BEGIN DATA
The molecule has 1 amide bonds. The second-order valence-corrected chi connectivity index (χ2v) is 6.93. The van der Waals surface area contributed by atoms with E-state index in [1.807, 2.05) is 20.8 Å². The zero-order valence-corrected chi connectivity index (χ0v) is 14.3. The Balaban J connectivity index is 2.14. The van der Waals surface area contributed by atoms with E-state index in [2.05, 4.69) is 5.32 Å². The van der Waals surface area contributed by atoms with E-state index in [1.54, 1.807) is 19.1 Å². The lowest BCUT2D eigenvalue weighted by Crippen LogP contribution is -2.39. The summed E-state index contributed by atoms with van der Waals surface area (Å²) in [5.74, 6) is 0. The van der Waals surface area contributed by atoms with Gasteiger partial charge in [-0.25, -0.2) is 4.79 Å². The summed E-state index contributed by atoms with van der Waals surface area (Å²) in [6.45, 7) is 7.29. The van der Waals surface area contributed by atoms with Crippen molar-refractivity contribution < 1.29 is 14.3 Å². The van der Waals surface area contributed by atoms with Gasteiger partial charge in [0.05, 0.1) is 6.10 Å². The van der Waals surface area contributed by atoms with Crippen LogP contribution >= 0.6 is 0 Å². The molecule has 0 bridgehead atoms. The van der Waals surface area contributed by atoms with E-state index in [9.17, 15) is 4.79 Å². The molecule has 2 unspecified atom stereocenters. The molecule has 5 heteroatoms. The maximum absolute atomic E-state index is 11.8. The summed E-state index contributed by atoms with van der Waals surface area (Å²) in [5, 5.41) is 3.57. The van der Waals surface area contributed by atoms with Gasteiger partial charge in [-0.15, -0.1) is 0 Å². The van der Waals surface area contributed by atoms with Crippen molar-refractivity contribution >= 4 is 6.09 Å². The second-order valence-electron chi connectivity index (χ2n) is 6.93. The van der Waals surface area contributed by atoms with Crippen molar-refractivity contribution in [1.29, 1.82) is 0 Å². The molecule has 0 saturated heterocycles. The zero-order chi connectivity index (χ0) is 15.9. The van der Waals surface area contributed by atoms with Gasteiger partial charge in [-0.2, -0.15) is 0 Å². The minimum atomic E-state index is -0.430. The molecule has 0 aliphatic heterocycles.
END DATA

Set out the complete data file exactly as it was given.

The molecule has 1 amide bonds. The second-order valence-corrected chi connectivity index (χ2v) is 6.93. The van der Waals surface area contributed by atoms with E-state index in [1.807, 2.05) is 20.8 Å². The zero-order valence-corrected chi connectivity index (χ0v) is 14.3. The Balaban J connectivity index is 2.14. The van der Waals surface area contributed by atoms with E-state index in [2.05, 4.69) is 5.32 Å². The van der Waals surface area contributed by atoms with E-state index in [1.54, 1.807) is 19.1 Å². The lowest BCUT2D eigenvalue weighted by Crippen LogP contribution is -2.39. The summed E-state index contributed by atoms with van der Waals surface area (Å²) in [5.74, 6) is 0. The van der Waals surface area contributed by atoms with Gasteiger partial charge in [-0.25, -0.2) is 4.79 Å². The summed E-state index contributed by atoms with van der Waals surface area (Å²) in [6.45, 7) is 7.29. The van der Waals surface area contributed by atoms with Crippen molar-refractivity contribution < 1.29 is 14.3 Å². The van der Waals surface area contributed by atoms with Gasteiger partial charge in [0.05, 0.1) is 6.10 Å². The van der Waals surface area contributed by atoms with Crippen LogP contribution >= 0.6 is 0 Å². The molecule has 0 bridgehead atoms. The van der Waals surface area contributed by atoms with E-state index in [9.17, 15) is 4.79 Å². The molecule has 2 unspecified atom stereocenters. The molecule has 5 heteroatoms. The maximum absolute atomic E-state index is 11.8. The summed E-state index contributed by atoms with van der Waals surface area (Å²) in [5, 5.41) is 3.57. The van der Waals surface area contributed by atoms with Gasteiger partial charge in [-0.15, -0.1) is 0 Å². The van der Waals surface area contributed by atoms with Crippen molar-refractivity contribution >= 4 is 6.09 Å². The second-order valence-electron chi connectivity index (χ2n) is 6.93. The van der Waals surface area contributed by atoms with Crippen molar-refractivity contribution in [1.29, 1.82) is 0 Å². The molecule has 0 saturated heterocycles. The zero-order chi connectivity index (χ0) is 15.9. The van der Waals surface area contributed by atoms with Gasteiger partial charge in [-0.2, -0.15) is 0 Å². The minimum atomic E-state index is -0.430. The molecule has 0 aliphatic heterocycles.